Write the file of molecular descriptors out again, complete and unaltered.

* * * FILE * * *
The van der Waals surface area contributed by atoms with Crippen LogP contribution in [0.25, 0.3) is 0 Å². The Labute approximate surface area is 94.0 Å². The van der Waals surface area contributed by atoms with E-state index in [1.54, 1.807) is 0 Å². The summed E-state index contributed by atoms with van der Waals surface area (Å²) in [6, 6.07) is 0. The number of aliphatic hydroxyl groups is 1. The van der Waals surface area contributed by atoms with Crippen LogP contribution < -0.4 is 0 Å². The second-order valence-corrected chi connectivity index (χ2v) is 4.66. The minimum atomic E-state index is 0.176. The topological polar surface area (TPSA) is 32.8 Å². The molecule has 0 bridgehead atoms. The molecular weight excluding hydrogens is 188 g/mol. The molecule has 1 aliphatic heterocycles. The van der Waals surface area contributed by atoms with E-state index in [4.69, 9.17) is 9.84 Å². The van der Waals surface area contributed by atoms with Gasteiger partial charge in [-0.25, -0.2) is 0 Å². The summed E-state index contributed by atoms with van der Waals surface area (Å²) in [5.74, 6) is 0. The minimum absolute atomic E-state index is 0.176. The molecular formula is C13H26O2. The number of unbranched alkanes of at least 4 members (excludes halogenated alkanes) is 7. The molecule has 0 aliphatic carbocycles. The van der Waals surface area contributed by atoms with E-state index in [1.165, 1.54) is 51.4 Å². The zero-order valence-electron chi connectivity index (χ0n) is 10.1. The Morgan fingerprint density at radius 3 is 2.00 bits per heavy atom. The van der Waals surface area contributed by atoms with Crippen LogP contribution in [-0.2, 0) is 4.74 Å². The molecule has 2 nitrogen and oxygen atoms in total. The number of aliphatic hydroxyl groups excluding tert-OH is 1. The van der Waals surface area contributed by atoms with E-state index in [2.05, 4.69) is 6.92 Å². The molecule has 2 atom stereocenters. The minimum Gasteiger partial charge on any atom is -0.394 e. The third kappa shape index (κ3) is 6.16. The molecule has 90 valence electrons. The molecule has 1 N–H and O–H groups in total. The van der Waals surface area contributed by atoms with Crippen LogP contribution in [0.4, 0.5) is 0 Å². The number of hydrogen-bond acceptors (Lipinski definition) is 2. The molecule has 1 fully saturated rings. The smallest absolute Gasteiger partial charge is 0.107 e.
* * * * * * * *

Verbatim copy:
The van der Waals surface area contributed by atoms with Crippen LogP contribution in [0.25, 0.3) is 0 Å². The Labute approximate surface area is 94.0 Å². The van der Waals surface area contributed by atoms with E-state index in [1.54, 1.807) is 0 Å². The summed E-state index contributed by atoms with van der Waals surface area (Å²) in [6, 6.07) is 0. The number of aliphatic hydroxyl groups is 1. The van der Waals surface area contributed by atoms with Crippen LogP contribution < -0.4 is 0 Å². The second-order valence-corrected chi connectivity index (χ2v) is 4.66. The minimum atomic E-state index is 0.176. The topological polar surface area (TPSA) is 32.8 Å². The molecule has 0 bridgehead atoms. The molecular weight excluding hydrogens is 188 g/mol. The molecule has 1 aliphatic heterocycles. The van der Waals surface area contributed by atoms with E-state index in [4.69, 9.17) is 9.84 Å². The van der Waals surface area contributed by atoms with Gasteiger partial charge in [-0.25, -0.2) is 0 Å². The summed E-state index contributed by atoms with van der Waals surface area (Å²) in [5.74, 6) is 0. The minimum absolute atomic E-state index is 0.176. The molecular formula is C13H26O2. The number of unbranched alkanes of at least 4 members (excludes halogenated alkanes) is 7. The molecule has 0 aliphatic carbocycles. The van der Waals surface area contributed by atoms with E-state index in [1.165, 1.54) is 51.4 Å². The zero-order valence-electron chi connectivity index (χ0n) is 10.1. The Morgan fingerprint density at radius 3 is 2.00 bits per heavy atom. The van der Waals surface area contributed by atoms with Crippen LogP contribution in [-0.2, 0) is 4.74 Å². The molecule has 2 nitrogen and oxygen atoms in total. The number of aliphatic hydroxyl groups excluding tert-OH is 1. The van der Waals surface area contributed by atoms with E-state index in [2.05, 4.69) is 6.92 Å². The molecule has 2 atom stereocenters. The minimum Gasteiger partial charge on any atom is -0.394 e. The third kappa shape index (κ3) is 6.16. The molecule has 90 valence electrons. The molecule has 1 N–H and O–H groups in total. The van der Waals surface area contributed by atoms with Crippen LogP contribution in [0.4, 0.5) is 0 Å². The number of hydrogen-bond acceptors (Lipinski definition) is 2. The molecule has 1 fully saturated rings. The smallest absolute Gasteiger partial charge is 0.107 e.